All models are designed from the standpoint of utility. MK technology provides the flexibility to represent any concept that a human can comprehend – in software. Domain models can be tailored for any utility where humans employ their own knowledge.
Models supporting natural language comprehension need to be broad and embrace the concepts associated with the vocabulary humans use to converse within a specific domain. However, many applications require a deeper more technical model of a problem domain or a complex system but do not need natural language interfaces. For example, monitoring and control applications where the inputs are from instrumentation and the outputs are commands.
These MK Automation solutions embody human expertise in the control and operation of complex systems and devices, endowing them with an unprecedented degree of autonomy and intelligence.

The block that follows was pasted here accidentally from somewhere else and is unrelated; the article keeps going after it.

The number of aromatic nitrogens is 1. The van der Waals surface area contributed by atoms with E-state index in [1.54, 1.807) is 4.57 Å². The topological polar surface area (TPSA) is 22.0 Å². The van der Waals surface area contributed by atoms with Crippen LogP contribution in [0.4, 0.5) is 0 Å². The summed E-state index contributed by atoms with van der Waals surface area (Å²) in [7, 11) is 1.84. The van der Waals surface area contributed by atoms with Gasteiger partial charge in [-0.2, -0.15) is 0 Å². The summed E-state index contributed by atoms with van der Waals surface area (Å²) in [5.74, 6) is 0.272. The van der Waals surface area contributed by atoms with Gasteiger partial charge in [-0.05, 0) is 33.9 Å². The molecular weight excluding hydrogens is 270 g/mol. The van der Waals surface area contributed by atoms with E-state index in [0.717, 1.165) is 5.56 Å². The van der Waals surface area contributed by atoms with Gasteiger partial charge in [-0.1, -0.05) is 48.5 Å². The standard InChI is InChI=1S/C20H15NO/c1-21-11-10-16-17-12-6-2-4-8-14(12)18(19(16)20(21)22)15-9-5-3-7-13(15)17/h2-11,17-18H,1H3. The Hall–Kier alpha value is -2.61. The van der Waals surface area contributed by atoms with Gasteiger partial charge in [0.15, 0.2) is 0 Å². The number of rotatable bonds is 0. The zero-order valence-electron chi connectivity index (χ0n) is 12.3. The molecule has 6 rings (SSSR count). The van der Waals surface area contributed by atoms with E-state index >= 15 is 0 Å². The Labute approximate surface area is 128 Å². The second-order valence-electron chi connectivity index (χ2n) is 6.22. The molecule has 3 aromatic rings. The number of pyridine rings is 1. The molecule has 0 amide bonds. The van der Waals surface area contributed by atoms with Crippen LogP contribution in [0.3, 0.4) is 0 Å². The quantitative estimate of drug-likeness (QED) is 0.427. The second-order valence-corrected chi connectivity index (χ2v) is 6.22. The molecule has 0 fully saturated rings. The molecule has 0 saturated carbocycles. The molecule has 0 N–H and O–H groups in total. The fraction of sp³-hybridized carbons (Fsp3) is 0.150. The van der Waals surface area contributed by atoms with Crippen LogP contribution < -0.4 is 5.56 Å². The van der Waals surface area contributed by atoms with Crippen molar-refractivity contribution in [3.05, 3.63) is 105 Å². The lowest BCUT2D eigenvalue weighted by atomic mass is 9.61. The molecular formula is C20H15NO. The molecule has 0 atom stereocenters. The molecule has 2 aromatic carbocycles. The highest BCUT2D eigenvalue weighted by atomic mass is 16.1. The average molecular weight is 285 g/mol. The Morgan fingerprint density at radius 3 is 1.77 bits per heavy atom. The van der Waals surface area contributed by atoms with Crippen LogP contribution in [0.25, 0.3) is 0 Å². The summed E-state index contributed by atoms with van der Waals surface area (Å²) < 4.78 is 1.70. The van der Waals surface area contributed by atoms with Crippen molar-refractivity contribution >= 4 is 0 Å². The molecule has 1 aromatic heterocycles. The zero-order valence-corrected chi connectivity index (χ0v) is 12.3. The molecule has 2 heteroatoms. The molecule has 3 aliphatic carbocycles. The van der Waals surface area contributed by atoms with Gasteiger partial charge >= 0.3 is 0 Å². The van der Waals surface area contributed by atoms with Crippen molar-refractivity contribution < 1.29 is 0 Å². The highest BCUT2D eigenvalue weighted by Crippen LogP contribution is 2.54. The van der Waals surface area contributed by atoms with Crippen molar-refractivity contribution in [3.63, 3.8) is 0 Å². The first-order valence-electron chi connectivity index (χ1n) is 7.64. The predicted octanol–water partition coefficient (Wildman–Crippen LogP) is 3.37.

Other than the problems they are intended to solve, MK Automation bears no relation to the traditional rule-based expert systems of the past. Those systems reached conclusions by chaining individual rules together, so each assertion represented by a rule was locked into one or more chains of reasoning aimed at reaching specific conclusions. The problem with that approach is the validity of a given rule or assertion varies with context. Rule-based systems are often termed heuristic systems for this reason, meaning rule-of-thumb. Heuristics may be useful in many contexts, but validity cannot be guaranteed. Traditional expert systems could only compensate by adding more and more rules. The result was systems that were expensive to develop and maintain, particularly in mission critical domains.